Wednesday, July 21, 2021

Q&A with Dianne Ebertt Beeaff




Dianne Ebertt Beeaff is the author of the book A Grand Madness: U2 Twenty Years After. It describes her experiences as a fan of the rock band U2. Her other books include A Grand Madness: Ten Years on the Road with U2. She lives in Tucson, Arizona.


Q: Why did you decide to return to the subject of U2, 20 years after your first book about the band?


A: As time went on, and I continued to advance my writing career, I found that U2 were still informing my view of life and living. It felt personally right to continue to honor them by continuing my own U2 story with a sequel to the first book.


Though the books present only one fan’s perspective, as a set I feel they comment on a still vibrant and productive part of contemporary culture, marking the influence, contribution, and historical significance of this remarkable band, from an outsider’s point of view rather than from an industry one.


There’s something here that every fan will recognize, the simple prerequisites of admiration and enthusiasm making almost everyone a fan of something or someone.


Q: What is it about U2 that captured your attention initially, and have your feelings about the band changed over the years?


A: U2 first captured my attention with their participation in Amnesty International’s Conspiracy of Hope tour in Giants’ Stadium, East Rutherford, New Jersey, in June of 1986. I loved everything about them: the vision, the voice, the passion, the power, the lyrics, the music.


Even though my “involvement” is far less intense these days, the band remains an inspirational part of my life. Their work is honest and inventive, often courageous, enigmatic, and unpredictable. Those same attributes—the vision, the voice, the passion, the power, the lyrics, the music—still dominate their work.


Q: Do you have a particular favorite U2 song or album?


A: I think that after all the music U2 has given the world over the years, my favorite song remains "Bad," from their fourth studio album, The Unforgettable Fire.


As I wrote in the preface to my first U2 memoir, A Grand Madness, Ten Years on the Road with U2 (Hawkmoon Publications 2000; reprint 2019), “Bad came to me at a time when I was overpowered on many fronts by circumstances out of my control. ‘Let it go’ was a command I could use.”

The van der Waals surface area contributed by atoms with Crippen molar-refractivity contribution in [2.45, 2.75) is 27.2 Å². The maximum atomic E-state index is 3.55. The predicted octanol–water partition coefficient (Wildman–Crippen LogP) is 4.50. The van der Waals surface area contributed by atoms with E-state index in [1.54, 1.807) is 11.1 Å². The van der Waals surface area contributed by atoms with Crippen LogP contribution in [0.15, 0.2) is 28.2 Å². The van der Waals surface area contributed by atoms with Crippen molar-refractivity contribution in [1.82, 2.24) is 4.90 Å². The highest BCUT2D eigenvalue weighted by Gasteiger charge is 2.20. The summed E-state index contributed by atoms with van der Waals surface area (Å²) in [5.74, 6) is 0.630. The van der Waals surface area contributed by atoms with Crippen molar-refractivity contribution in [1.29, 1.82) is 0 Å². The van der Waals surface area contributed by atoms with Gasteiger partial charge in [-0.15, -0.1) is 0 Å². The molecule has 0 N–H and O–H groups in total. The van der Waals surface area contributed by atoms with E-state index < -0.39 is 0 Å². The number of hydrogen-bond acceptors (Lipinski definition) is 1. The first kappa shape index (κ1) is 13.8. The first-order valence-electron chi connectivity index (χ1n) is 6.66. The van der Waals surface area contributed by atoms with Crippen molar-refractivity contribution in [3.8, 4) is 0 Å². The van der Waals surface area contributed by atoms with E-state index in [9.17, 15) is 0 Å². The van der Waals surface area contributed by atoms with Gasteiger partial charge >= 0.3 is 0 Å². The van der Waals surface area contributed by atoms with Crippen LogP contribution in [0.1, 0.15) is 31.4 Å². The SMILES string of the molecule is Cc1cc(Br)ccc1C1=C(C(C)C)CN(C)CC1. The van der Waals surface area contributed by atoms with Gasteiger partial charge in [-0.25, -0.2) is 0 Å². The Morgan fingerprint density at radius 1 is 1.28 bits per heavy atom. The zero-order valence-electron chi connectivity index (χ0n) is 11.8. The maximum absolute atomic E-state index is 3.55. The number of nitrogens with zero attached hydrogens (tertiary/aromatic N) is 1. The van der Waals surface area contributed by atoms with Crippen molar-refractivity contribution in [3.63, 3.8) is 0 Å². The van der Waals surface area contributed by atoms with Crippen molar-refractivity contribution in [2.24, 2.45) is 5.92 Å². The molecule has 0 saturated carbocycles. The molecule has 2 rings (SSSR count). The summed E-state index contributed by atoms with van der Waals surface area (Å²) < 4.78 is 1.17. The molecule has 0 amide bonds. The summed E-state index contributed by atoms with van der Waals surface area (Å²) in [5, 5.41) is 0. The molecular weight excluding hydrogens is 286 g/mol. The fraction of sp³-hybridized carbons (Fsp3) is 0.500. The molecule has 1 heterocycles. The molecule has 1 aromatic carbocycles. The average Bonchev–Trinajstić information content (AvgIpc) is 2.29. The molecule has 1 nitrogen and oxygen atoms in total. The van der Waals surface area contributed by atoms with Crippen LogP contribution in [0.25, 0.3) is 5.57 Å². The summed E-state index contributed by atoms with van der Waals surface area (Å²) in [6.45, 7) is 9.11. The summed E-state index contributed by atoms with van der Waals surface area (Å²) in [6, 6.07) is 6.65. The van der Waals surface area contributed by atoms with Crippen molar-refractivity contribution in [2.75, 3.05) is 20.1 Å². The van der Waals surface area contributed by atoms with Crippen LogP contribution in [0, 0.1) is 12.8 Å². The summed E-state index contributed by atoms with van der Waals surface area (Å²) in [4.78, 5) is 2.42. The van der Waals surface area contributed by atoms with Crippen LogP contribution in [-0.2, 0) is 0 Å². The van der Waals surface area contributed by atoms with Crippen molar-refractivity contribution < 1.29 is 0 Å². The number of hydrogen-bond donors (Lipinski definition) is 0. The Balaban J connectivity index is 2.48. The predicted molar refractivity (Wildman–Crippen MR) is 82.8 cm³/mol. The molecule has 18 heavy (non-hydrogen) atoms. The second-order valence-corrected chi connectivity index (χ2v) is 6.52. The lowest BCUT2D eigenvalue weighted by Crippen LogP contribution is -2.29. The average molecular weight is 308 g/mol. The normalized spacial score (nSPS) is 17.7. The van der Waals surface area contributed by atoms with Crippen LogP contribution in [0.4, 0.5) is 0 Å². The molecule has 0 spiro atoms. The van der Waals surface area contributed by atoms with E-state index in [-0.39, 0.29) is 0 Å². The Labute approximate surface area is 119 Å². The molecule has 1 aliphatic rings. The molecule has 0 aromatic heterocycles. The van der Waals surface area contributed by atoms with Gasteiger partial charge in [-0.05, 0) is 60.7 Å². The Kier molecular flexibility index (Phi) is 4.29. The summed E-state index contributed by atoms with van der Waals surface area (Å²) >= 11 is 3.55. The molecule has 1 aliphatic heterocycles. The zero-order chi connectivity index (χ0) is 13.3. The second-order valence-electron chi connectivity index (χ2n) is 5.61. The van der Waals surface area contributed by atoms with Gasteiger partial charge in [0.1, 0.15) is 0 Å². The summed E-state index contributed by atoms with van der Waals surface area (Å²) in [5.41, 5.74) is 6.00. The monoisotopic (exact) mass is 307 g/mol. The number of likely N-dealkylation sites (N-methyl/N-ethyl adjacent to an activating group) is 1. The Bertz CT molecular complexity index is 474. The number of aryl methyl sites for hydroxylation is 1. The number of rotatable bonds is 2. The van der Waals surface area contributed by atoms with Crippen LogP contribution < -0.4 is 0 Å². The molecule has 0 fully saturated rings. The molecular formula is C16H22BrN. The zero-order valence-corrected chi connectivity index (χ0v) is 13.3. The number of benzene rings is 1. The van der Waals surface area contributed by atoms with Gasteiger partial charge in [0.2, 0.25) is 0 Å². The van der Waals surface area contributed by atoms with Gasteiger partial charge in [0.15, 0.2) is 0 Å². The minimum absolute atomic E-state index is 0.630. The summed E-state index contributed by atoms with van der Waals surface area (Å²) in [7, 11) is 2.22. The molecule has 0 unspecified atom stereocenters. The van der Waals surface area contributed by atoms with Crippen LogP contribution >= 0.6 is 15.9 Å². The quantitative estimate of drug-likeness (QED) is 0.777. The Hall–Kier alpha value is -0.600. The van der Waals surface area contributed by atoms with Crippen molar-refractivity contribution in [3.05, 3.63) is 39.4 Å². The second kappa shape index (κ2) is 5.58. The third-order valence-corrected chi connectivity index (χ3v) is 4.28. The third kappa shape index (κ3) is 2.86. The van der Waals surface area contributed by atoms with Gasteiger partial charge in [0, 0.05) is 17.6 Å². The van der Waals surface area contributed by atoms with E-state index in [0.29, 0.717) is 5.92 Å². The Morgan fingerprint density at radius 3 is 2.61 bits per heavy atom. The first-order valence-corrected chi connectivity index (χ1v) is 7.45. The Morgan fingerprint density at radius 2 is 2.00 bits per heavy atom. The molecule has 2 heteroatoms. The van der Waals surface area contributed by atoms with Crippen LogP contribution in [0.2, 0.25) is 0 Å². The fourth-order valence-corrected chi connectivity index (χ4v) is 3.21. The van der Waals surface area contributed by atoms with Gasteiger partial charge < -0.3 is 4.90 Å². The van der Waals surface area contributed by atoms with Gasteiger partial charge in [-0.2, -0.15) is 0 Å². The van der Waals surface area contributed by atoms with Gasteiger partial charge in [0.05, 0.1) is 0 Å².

The song itself addresses drug addiction, but the lyrics have so readily applied to every stage of my life and often still do. The song also exemplifies all those attributes about U2 that first captured my attention.


My favorite album remains The Joshua Tree. With this album, the band grew from innocence through idealism to realism. Again, all the attributes of this remarkable band apply to that extraordinary album.


In addition, there is a spontaneity to the songs, an unselfconsciousness which became less apparent once they’d discovered “the song” with all its formality, verse and bridge.    


Q: You write, “To many of us, great music is some kind of sacrament.” Can you say more about the role you see music playing in today’s world?


A: I think Henry Wadsworth Longfellow originally proclaimed music “the universal language of mankind.” Music can heal, level barriers, and educate. Often cross-culturally. Music can connect people to themselves and to others.


Emotional reactions may be influenced by specific cultural background, but music remains a powerful form of communication, conveying empathy and a sense of community, giving joy to an audience beyond sheer entertainment.


I think anyone who participated in or just looked in on—electronically—all the concerts marking 2021’s 4th of July celebrations in the wake of Covid vaccinations felt something of music’s great power to communicate and connect. 


--Interview with Deborah Kalb. Here's a previous Q&A with Dianne Ebertt Beeaff.

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